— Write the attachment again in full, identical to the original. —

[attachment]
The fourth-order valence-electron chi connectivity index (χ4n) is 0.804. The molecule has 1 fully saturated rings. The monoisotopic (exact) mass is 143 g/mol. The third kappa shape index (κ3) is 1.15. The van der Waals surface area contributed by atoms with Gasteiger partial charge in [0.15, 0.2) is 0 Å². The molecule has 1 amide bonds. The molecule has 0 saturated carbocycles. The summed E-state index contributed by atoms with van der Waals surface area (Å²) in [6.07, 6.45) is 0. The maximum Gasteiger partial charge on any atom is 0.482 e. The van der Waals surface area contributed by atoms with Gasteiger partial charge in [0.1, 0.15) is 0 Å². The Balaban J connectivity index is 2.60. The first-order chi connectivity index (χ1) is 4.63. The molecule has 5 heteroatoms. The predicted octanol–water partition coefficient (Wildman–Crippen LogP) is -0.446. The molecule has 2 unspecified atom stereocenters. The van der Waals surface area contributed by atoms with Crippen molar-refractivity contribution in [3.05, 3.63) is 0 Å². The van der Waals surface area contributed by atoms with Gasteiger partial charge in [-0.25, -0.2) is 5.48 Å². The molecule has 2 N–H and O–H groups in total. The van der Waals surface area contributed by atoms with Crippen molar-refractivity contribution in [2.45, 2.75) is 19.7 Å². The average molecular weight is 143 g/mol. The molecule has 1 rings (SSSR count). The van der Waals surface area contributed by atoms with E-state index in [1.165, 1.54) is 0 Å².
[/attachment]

The fourth-order valence-electron chi connectivity index (χ4n) is 0.804. The molecule has 1 fully saturated rings. The monoisotopic (exact) mass is 143 g/mol. The third kappa shape index (κ3) is 1.15. The van der Waals surface area contributed by atoms with Gasteiger partial charge in [0.15, 0.2) is 0 Å². The molecule has 1 amide bonds. The molecule has 0 saturated carbocycles. The summed E-state index contributed by atoms with van der Waals surface area (Å²) in [6.07, 6.45) is 0. The maximum Gasteiger partial charge on any atom is 0.482 e. The van der Waals surface area contributed by atoms with Gasteiger partial charge in [0.1, 0.15) is 0 Å². The Balaban J connectivity index is 2.60. The first-order chi connectivity index (χ1) is 4.63. The molecule has 5 heteroatoms. The predicted octanol–water partition coefficient (Wildman–Crippen LogP) is -0.446. The molecule has 2 unspecified atom stereocenters. The van der Waals surface area contributed by atoms with Crippen molar-refractivity contribution in [3.05, 3.63) is 0 Å². The van der Waals surface area contributed by atoms with Gasteiger partial charge in [-0.25, -0.2) is 5.48 Å². The molecule has 2 N–H and O–H groups in total. The van der Waals surface area contributed by atoms with Crippen molar-refractivity contribution in [2.45, 2.75) is 19.7 Å². The average molecular weight is 143 g/mol. The molecule has 1 rings (SSSR count). The van der Waals surface area contributed by atoms with E-state index in [1.165, 1.54) is 0 Å².